It's like a family entertainment center, Jerry Raymond would tell the bank. Except there are trampolines everywhere.
Trampoline as dodgeball, trampoline bounce to trampoline to get yourself into a soft foam cube pit.
"It's the dumbest thing I've ever heard," said the bank and other potential funders, according to Raymond. "But hey, have fun."
This is an idea that subverts traditional logic. Fill a 20,000-square-foot warehouse with trampolines and hope you'll attract enough paying customers to outstrip rent, maintenance, wages, and insurance claims.
The premise has proven popular and surprisingly lucrative—at least before the pandemic.
In 2006, three months after Raymond and his brother Ron opened their first Sky High Sports trampoline park in Santa Clara, they hit capacity every hour. A row of 100 customers will gather outside before the doors open on Saturday morning.
What about the funders who scoffed at Raymond's idea?
“Two years later, the same people were begging to give us money,” recalls Raymond, laughing as he recalls the early days of the chain, which had 17 locations at its peak, even as the pandemic shrank its business. "We'd say, 'Yeah, well, we really don't need it right now. Sorry.'"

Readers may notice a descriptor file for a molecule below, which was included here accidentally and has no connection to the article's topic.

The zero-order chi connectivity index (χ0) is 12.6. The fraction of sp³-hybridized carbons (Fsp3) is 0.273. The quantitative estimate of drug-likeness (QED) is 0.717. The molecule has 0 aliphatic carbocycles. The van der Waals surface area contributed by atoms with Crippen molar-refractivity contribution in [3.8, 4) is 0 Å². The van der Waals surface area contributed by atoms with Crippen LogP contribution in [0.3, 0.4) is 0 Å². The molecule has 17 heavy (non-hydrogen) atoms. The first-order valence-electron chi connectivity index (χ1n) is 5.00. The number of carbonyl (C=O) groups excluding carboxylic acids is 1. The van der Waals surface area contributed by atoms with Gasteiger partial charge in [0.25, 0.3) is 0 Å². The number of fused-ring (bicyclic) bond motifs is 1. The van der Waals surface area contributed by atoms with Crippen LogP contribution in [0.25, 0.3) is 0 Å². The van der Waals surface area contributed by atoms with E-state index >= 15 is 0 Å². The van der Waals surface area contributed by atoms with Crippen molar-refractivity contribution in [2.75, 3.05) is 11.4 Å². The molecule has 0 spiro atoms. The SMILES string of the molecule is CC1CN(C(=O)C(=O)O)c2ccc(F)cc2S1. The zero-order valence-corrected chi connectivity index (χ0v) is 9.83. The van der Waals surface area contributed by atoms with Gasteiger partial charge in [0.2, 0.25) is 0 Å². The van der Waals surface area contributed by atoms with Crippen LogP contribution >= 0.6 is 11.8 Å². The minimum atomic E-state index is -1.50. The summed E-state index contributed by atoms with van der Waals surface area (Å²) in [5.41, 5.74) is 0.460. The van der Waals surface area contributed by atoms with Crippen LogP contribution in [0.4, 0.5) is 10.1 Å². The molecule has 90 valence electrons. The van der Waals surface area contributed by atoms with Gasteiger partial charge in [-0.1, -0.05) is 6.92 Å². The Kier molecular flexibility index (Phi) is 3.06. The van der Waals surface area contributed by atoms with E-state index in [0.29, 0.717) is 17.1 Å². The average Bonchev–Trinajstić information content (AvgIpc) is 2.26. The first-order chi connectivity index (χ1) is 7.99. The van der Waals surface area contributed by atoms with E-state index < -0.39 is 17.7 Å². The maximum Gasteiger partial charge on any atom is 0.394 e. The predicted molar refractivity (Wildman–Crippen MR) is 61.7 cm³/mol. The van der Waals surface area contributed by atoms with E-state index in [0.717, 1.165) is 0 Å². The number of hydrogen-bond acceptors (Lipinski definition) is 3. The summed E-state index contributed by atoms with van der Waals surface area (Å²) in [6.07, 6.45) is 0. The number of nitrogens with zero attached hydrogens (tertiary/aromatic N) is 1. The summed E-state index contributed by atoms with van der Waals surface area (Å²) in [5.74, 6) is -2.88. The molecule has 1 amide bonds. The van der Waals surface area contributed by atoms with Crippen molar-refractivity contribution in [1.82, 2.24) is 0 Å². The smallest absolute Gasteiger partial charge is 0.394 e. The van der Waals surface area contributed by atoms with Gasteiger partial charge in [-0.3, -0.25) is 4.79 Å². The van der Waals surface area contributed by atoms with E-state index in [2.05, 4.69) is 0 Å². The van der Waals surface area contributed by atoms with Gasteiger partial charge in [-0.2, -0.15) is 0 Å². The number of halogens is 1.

Before COVID-19, trampoline parks were popping up across the country, sometimes right next to existing parks. They set up shop in old warehouses, former airplane hangars, empty shells of Circuit City stores—anywhere with enough space and ceilings to accommodate bouncing kids and accompanying adults.
Profits of $150,000 per month are not unheard of.
The global trampoline park industry is worth $1.4 billion by 2019. It is expected to reach $3.2 billion by 2023.
But the industry now faces a new reality. The pandemic has reduced the number of trampoline parks at more than 100 U.S. locations. Those who survive must figure out how to bring back old customers and attract new ones, while managing the changing health and safety expectations of a public scarred by COVID-19. At the same time, they have to navigate the boom-and-bust cycle of children's entertainment, and companies like Discovery Zone have quickly gone from hot fad to bankruptcy.
"No one could have predicted what we've been through in the last 18 months," said Steve Yeffa, vice president of the International Association. The head of Trampoline Parks, speaking to a small audience at the trade group's annual convention in Las Vegas in September. "Change and adapt, these are our constants."